The killer whale (Orcinus orca), also called by some by the Latin word orca, is the largest member of the dolphin family Delphinadae. Their coloration is a striking pattern of black and white: they are black except on their undersides, a large white patch above each eye, a white swoop from their belly to the middle of their sides, white underside on their tail flukes, and a pale grey "saddle patch" behind the dorsal fin.
The name "Orca" was derived from the Latin name orcinus orca, which was assigned to the species at a time when the species was considered a menace and a danger to man, and was often shot by fishermen. Orcinus orca, loosely translated, means a kind of whale of or belonging to the realms of the dead, but some have stated the translation to be closer to devil whale. Researchers seldom use the term Orca and some have even been reported to have corrected people from using the name due to its origin.
In the area around Vancouver Island, B.C., Canada, studies of the killer whale populations began in 1973. These studies include the important technique of photo-identifying individual whales by means of distinctive physical characteristics of the animal's dorsal fin and saddle patch area such as an oddly-shaped dorsal fin, markings or scars (Ford et al, 29-30). Current understanding is of three distinct populations: residents, transients, and offshores, which have different ranges, typical behaviour, and to some extent physical characteristics.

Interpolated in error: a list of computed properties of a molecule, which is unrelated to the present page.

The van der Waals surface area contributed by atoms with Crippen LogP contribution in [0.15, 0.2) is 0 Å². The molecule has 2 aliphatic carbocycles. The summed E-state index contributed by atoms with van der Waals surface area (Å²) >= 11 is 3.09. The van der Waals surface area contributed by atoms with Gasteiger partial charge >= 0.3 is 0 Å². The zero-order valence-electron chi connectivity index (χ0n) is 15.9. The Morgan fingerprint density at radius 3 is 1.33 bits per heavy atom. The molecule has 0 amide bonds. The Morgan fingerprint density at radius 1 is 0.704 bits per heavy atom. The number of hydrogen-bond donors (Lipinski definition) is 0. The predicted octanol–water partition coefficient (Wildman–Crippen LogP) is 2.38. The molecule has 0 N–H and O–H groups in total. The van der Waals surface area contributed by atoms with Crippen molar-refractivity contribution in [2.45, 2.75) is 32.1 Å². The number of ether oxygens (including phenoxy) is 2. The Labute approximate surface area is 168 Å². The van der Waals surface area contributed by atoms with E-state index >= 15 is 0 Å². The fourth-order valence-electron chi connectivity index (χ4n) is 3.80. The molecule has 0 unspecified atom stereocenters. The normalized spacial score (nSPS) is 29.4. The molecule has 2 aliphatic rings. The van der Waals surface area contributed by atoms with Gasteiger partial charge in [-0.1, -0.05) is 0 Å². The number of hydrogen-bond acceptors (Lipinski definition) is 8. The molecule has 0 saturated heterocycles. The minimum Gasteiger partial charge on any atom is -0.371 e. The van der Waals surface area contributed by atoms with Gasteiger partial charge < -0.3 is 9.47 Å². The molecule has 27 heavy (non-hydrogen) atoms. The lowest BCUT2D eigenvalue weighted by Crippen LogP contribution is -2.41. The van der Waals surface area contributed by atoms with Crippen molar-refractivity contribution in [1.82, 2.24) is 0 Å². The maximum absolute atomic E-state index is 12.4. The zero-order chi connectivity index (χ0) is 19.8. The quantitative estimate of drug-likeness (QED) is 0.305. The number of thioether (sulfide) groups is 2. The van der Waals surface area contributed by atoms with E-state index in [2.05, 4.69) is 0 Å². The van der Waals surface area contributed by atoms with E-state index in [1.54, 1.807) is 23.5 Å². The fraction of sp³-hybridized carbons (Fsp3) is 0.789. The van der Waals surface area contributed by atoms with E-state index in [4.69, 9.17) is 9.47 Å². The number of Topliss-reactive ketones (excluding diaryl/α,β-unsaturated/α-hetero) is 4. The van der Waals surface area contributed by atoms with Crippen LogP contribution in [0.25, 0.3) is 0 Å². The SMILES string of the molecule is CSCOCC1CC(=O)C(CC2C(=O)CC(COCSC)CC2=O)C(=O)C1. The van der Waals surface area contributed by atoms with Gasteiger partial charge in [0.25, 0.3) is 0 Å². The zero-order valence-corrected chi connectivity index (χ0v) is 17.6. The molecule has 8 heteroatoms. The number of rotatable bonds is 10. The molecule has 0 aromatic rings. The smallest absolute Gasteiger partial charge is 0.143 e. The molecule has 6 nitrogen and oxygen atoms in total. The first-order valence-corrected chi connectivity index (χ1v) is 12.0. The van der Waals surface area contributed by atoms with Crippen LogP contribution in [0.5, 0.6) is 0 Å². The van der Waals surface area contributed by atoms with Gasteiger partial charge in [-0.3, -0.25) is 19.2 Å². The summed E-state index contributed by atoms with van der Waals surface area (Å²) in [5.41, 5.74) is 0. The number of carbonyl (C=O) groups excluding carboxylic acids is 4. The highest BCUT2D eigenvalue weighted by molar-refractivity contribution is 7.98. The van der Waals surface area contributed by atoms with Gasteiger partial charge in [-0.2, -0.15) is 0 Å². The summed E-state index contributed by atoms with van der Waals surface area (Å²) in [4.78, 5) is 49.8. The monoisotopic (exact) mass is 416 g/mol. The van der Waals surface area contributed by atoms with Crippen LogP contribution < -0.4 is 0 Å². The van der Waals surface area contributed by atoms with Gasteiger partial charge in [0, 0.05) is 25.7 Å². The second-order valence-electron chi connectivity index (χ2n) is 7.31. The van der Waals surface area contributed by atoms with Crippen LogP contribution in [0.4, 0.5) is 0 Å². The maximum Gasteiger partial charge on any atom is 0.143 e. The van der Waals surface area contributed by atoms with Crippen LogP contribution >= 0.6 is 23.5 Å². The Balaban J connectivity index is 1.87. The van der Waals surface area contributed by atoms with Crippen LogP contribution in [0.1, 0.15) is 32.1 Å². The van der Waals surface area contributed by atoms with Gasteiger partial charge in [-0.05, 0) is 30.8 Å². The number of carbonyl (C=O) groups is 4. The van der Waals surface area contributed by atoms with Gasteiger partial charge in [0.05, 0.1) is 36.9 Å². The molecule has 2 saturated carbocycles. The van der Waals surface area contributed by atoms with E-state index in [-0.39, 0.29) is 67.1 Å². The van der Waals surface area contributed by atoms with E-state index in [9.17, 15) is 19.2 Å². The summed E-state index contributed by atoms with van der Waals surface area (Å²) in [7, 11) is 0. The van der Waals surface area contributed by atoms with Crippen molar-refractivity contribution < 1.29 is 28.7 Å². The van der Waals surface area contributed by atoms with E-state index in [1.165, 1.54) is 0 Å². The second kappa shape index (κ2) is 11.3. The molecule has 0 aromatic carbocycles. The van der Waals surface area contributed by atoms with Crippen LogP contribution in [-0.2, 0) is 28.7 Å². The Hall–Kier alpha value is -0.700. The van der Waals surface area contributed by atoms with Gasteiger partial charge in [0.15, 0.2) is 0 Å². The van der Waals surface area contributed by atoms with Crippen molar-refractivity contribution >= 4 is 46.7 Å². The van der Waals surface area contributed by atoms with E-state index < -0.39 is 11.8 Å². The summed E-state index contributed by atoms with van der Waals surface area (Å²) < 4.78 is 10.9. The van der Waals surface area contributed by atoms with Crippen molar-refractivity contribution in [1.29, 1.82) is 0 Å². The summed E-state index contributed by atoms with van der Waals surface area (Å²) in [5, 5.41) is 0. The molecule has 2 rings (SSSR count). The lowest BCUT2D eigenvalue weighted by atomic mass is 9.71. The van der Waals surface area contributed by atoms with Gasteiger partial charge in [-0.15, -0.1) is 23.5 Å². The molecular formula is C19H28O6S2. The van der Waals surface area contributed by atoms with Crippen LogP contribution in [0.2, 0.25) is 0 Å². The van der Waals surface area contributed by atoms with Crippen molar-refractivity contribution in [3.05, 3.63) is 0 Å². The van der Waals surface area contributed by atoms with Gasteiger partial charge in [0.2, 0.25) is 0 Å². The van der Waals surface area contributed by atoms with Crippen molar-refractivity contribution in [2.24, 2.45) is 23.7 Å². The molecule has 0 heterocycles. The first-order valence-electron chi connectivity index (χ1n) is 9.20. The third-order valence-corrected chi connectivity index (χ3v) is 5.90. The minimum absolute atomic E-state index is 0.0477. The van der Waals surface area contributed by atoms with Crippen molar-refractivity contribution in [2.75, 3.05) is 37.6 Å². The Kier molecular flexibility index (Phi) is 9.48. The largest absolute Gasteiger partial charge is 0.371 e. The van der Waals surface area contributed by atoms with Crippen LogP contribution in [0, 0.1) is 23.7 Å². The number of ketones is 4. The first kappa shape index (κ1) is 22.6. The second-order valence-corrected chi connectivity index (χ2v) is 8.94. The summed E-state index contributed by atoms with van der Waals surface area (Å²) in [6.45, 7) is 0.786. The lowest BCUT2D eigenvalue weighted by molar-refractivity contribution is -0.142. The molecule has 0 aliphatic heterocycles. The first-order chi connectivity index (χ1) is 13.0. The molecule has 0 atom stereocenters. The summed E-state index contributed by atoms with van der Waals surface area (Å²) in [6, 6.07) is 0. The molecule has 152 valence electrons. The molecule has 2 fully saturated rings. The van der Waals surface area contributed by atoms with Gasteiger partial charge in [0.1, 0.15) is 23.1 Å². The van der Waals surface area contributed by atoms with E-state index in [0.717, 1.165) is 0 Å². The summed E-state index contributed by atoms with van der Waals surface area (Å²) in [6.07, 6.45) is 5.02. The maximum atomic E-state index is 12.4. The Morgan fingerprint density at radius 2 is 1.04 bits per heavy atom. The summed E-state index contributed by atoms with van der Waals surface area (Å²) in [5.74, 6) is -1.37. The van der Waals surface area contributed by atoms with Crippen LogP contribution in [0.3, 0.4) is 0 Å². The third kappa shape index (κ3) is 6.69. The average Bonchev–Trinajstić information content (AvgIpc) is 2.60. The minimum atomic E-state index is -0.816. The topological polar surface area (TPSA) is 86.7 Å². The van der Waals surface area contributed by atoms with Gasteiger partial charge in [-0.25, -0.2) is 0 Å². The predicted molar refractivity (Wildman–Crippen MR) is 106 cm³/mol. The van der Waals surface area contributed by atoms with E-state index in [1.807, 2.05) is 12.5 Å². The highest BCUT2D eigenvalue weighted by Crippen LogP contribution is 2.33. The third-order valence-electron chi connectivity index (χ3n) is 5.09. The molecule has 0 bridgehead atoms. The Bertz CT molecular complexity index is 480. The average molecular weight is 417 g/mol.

- Ford, John K. B., Graeme M. Ellis and Kenneth C. Balcomb. Killer Whales: The Natural History and Genealogy of Orcinus orca in British Columbia and Washington State. Vancouver, B.C.: University of British Columbia Press, 1994.
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